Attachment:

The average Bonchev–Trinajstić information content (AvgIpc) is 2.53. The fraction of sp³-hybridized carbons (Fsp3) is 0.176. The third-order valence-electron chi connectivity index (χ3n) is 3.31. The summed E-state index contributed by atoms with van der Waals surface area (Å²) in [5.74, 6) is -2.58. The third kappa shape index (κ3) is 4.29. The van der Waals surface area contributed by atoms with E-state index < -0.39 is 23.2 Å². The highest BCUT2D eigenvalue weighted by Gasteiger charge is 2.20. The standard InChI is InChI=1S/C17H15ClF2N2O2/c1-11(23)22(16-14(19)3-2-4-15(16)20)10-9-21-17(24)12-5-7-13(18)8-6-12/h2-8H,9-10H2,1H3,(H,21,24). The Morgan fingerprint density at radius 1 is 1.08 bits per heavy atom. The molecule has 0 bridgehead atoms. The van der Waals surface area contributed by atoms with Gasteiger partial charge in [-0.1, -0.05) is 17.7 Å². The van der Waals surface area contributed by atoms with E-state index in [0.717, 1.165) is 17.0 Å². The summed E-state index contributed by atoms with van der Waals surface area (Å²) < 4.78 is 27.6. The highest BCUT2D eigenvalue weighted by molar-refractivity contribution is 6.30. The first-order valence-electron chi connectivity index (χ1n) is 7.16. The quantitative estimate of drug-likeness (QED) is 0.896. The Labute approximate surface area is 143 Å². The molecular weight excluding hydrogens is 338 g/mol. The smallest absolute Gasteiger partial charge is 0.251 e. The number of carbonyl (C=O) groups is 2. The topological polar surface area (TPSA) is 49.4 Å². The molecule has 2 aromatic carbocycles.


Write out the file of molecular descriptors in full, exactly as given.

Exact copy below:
The average Bonchev–Trinajstić information content (AvgIpc) is 2.53. The fraction of sp³-hybridized carbons (Fsp3) is 0.176. The third-order valence-electron chi connectivity index (χ3n) is 3.31. The summed E-state index contributed by atoms with van der Waals surface area (Å²) in [5.74, 6) is -2.58. The third kappa shape index (κ3) is 4.29. The van der Waals surface area contributed by atoms with E-state index < -0.39 is 23.2 Å². The highest BCUT2D eigenvalue weighted by Gasteiger charge is 2.20. The standard InChI is InChI=1S/C17H15ClF2N2O2/c1-11(23)22(16-14(19)3-2-4-15(16)20)10-9-21-17(24)12-5-7-13(18)8-6-12/h2-8H,9-10H2,1H3,(H,21,24). The Morgan fingerprint density at radius 1 is 1.08 bits per heavy atom. The molecule has 0 bridgehead atoms. The van der Waals surface area contributed by atoms with Gasteiger partial charge in [-0.1, -0.05) is 17.7 Å². The van der Waals surface area contributed by atoms with E-state index in [0.717, 1.165) is 17.0 Å². The summed E-state index contributed by atoms with van der Waals surface area (Å²) < 4.78 is 27.6. The highest BCUT2D eigenvalue weighted by molar-refractivity contribution is 6.30. The first-order valence-electron chi connectivity index (χ1n) is 7.16. The quantitative estimate of drug-likeness (QED) is 0.896. The Labute approximate surface area is 143 Å². The molecular weight excluding hydrogens is 338 g/mol. The smallest absolute Gasteiger partial charge is 0.251 e. The number of carbonyl (C=O) groups is 2. The topological polar surface area (TPSA) is 49.4 Å². The molecule has 2 aromatic carbocycles.